For shoppers: Make a mistake and buy without the needed measurements and that dress could be a very expensive one after all the tailoring is complete IF it can be done at all. If you’re buying a pre-owned gown to save money, you won’t save much at all if you have to pay hundreds in alterations or you find out that the dress is way too short or anything else that might force you to buy a second dress. Don’t take risks you don’t have to, especially if the dress was altered once already. Insist that the seller give you her fit as best as she recalls those stats.

    Website admin: As for tagging the dress, a clarification is in order for what categories such as “traditional” means. In my view, traditional is not what most brides would consider a modern style. Modern dresses are mostly sleeveless and strapless, whereas if you look to some of the wedding guide books, especially those that help brides plan a traditional church or temple wedding, they indicate that a dress with no sleeves or straps whatsoever — a tube top or a sun dress type bodice — is actually a variant on the semi- or informal category. A truly formal or traditional dress will not have 100 percent bare shoulders. Example: Those of you who have watched some of the bridal shows on TV, like “Say Yes to the Dress” have probably seen the ones where the oldest person at the salon — usually the grandma — will make some comment that the dress their granddaughter is trying on isn’t formal enough because 99.9 percent of them don’t have sleeves. Grandma may be dated but technically she’s right. (Think of the late Princess Di, except today she wouldn’t have the big poof in the shoulders, but there would still be A sleeve in a royal wedding.)

    Okay, so I hear the protests. Most weddings these days, even celebrity weddings, not THIS formal. True. The dresses may have changed with the times but the word hasn’t: Traditional still means Traditional. The site admin needs to make a pop-up of some kind that defines the terms so that dresses that are modern style don’t end up tagged wrong. Incorrect seller tagging makes it hard to sell a dress because the choices that a bride really wants to see may not appear due to miscategorization. Site admin needs to fix this point of confusion.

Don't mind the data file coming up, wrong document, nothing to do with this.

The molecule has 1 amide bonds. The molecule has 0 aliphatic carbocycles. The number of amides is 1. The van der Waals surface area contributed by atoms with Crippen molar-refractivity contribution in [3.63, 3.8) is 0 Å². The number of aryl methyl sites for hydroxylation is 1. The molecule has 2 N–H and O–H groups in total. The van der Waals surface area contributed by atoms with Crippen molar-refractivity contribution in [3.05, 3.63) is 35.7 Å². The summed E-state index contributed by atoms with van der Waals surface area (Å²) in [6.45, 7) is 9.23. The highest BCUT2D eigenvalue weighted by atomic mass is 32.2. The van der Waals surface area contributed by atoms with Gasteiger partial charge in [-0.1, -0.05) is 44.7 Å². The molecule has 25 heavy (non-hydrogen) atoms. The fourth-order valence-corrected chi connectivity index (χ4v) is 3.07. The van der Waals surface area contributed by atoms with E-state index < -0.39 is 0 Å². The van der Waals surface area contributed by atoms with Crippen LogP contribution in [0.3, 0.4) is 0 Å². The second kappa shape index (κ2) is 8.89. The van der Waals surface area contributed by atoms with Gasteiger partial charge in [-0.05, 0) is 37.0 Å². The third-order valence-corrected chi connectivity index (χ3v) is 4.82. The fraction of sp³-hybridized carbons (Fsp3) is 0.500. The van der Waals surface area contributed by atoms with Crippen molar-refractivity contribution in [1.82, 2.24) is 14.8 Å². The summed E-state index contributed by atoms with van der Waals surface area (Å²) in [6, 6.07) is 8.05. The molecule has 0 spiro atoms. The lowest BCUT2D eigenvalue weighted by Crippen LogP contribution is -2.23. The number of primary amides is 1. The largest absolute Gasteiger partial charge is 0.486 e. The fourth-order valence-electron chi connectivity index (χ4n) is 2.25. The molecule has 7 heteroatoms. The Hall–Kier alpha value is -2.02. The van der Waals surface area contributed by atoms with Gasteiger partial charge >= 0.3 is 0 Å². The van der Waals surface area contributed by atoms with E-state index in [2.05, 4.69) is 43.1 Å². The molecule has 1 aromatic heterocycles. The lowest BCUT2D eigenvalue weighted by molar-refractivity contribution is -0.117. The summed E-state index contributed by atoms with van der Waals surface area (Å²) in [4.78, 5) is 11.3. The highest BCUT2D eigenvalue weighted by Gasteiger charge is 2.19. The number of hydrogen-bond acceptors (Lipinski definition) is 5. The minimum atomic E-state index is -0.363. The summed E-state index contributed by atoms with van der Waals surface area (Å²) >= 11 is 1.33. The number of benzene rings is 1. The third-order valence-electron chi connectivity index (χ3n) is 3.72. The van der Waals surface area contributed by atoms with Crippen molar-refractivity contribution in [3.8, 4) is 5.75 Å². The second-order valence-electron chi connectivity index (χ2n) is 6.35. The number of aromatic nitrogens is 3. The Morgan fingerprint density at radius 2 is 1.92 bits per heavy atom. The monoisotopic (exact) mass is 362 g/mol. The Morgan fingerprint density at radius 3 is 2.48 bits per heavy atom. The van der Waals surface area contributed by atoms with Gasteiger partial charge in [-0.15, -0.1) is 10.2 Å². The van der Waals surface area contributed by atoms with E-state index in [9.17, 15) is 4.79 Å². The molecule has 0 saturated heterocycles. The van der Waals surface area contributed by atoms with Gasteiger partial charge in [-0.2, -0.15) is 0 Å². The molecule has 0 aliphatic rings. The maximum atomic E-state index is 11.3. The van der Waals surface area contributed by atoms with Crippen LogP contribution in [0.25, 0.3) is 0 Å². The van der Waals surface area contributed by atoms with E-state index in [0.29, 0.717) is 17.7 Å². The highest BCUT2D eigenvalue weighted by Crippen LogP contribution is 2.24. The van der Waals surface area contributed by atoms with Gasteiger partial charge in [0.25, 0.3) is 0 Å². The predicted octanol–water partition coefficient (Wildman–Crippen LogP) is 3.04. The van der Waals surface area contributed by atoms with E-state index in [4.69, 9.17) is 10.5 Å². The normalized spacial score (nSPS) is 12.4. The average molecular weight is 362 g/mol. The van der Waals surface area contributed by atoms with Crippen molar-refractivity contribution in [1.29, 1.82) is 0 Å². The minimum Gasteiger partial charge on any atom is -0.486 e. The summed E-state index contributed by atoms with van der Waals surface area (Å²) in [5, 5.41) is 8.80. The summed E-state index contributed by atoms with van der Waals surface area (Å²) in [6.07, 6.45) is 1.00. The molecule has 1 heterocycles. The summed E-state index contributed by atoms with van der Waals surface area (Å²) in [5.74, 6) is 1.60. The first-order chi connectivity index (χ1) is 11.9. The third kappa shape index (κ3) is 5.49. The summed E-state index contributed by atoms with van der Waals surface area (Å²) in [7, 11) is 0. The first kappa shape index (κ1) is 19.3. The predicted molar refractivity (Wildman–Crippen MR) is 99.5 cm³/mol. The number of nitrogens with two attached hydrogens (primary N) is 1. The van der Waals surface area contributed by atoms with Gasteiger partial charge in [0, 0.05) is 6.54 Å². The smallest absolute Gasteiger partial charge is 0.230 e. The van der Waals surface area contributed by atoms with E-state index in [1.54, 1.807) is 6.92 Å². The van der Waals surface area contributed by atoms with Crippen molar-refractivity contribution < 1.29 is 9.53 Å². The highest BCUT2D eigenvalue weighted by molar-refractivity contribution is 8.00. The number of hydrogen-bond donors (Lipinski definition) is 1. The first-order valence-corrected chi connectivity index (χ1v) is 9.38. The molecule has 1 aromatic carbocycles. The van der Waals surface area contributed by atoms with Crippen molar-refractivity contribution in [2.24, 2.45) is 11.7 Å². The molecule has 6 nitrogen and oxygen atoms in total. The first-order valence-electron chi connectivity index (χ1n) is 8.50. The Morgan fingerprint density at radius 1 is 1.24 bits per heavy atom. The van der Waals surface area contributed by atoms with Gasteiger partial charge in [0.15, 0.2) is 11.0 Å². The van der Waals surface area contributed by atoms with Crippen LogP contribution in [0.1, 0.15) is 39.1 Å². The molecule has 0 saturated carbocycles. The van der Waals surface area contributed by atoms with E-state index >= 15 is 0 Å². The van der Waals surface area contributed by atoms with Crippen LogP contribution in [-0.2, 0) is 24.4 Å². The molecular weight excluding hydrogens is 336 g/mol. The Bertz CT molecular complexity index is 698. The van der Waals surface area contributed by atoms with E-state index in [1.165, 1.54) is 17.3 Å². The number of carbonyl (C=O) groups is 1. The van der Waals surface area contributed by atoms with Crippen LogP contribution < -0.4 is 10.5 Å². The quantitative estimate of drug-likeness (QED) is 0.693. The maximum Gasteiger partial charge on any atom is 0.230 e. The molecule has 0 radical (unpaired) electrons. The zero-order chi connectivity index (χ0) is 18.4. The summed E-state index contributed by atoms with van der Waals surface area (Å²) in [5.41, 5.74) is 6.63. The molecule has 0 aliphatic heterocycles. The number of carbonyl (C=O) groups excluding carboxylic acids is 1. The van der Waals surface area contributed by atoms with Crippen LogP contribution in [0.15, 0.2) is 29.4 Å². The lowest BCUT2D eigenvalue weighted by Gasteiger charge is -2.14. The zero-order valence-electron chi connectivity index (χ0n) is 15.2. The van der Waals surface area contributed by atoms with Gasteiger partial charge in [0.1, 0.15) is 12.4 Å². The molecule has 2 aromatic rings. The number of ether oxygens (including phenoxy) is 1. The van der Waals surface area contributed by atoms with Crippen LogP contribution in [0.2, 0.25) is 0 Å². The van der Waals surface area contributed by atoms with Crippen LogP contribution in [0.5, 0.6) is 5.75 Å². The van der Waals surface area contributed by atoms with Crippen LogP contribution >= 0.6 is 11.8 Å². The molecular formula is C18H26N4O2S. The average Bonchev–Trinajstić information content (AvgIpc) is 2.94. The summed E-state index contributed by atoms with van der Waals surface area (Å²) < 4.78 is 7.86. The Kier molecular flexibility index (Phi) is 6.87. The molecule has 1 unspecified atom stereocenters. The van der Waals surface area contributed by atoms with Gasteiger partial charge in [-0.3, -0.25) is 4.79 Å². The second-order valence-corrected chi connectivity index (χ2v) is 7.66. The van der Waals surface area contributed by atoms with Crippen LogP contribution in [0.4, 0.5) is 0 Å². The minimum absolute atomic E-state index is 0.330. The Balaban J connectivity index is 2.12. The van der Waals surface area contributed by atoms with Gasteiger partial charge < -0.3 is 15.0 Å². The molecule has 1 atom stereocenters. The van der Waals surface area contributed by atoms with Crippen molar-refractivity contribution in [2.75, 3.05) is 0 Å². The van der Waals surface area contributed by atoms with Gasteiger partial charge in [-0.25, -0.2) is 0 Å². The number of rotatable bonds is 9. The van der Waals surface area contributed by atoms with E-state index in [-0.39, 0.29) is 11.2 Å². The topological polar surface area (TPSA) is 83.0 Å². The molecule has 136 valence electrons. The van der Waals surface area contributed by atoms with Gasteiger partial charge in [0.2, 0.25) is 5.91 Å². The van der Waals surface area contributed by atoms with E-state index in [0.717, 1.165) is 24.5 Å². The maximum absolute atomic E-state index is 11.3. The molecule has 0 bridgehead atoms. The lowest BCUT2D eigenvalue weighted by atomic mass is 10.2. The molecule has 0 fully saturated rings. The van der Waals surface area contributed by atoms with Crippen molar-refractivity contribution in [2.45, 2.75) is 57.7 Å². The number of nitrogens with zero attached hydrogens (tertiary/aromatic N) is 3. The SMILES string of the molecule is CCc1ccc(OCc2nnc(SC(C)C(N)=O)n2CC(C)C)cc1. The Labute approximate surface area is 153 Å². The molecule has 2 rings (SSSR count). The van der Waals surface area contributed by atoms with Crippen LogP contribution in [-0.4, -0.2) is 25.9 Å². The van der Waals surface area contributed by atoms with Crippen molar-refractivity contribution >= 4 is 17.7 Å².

Personally: Speaking as a busy bride in search of a dress, I know that my business, if I don’t want to spend a ton of money tailoring the dress, should go to someone who has similar measurements, whereas the dresses where I don’t even know if it was taken up 10 inches to fit a 4’10 gal I’m going to skip. I’ve written this comment, in part, to warn other ladies that if you are average height and you buy a gown without knowing how tall the person wearing it was, you could end up with a dress that is way too short and there will be nothing any tailor can do to make it work. Sellers, please list your measurements.

    Depending on the style of dress you want to sell, a minimum amount of measurements need to be included:

    — On a trumpet or mermaid style you really NEED to put your HIP, BUST and HEIGHT (minimum info).

    — On an A-line or Ball Gown style the hip size isn’t quite as important but you shouldn’t list a dress without your HEIGHT, WAIST & BUST.

    — On an EMPIRE waist style the BUST is vital along with the HEIGHT.

    — On ANY DRESS if you are taller or shorter than the average 5’4 woman, fill in the HEIGHT info. before you list your dress. Taking up a hem on a super long dress is the most costly bit of alteration, whereas buyers are shopping here to save time & money. At minimum all the ladies selling dresses should mention height.

    No disrespect intended, just some FYIs from a busy shopper’s perspective. I know you all know what I mean because if you’ve been there, too.

    Thanks for reading.

    Also, some clarification is in order when labeling the dress “Traditional” vs. some other description.

  3. takes about 6 six to eight months for a new wedding dress to be made, and even longer if you’ve got a lot of customized requests. Add a month for alterations and to add the bustle. That means you need make ordering your dress one of the first things on your To Do list.

  4. Great advice! Re-using wedding dresses could really catch on. Wearing something just once — especially something so special — is a bit of a shame. Thanks for the post!
    -Deb for Ecover